Senate heads toward vote on anti-violence act
WASHINGTON (AP) — The Senate on Tuesday is expected to put aside its partisan divisions to approve a renewal of the Violence Against Women Act, a law credited with protecting millions of victims of domestic violence over its 20-year history.
Passage of the Senate bill on a strong bipartisan majority would shift the focus to the House, where Republican leaders say they are working to come up with their own version that could lead to a compromise with the Senate and perhaps restore the party's image among female voters who abandoned Republicans in the November election.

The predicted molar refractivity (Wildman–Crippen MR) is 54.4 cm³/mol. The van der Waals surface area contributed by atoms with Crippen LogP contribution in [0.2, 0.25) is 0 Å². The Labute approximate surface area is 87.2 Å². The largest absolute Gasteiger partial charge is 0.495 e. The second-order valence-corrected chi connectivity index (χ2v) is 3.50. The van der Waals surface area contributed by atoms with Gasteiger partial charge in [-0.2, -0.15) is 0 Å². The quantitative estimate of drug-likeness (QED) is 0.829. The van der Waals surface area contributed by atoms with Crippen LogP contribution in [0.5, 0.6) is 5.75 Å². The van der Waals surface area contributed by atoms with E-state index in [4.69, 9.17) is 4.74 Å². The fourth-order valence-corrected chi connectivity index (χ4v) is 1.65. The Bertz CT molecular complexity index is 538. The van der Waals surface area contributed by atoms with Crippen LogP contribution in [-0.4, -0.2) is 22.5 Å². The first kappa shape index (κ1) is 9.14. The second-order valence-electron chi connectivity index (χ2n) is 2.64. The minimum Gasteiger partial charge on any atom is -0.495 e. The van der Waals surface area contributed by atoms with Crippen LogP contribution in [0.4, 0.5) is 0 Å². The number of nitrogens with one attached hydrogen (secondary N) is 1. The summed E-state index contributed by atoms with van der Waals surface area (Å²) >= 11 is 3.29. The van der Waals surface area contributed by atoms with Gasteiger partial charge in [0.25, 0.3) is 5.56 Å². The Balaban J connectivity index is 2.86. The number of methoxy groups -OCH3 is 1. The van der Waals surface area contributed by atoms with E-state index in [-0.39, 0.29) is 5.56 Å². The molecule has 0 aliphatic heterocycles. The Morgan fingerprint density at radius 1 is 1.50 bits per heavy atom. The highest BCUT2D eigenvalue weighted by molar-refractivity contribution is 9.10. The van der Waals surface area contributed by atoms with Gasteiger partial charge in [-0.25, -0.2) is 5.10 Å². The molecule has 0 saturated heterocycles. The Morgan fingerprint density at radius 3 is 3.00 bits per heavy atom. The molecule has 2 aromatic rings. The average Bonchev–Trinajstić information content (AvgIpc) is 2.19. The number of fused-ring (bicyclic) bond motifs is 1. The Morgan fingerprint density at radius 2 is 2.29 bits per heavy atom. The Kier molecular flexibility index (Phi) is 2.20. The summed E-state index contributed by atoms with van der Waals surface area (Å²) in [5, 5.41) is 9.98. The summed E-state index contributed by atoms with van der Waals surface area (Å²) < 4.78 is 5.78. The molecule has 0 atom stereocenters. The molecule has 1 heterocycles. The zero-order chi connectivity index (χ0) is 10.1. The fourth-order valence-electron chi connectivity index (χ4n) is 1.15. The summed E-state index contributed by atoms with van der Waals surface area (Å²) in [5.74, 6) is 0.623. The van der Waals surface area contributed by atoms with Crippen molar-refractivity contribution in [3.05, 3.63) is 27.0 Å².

Last year the two chambers were unable to find common ground, with the House rejecting the more expansive Senate version, which specifies that services provided under the act would be available to gays and lesbians, immigrants and Native American women. The Senate bill, last year and again this year, also tackles the high rate of domestic violence on tribal lands by giving tribal courts powers to prosecute non-Indians who assault Indian women on reservations.
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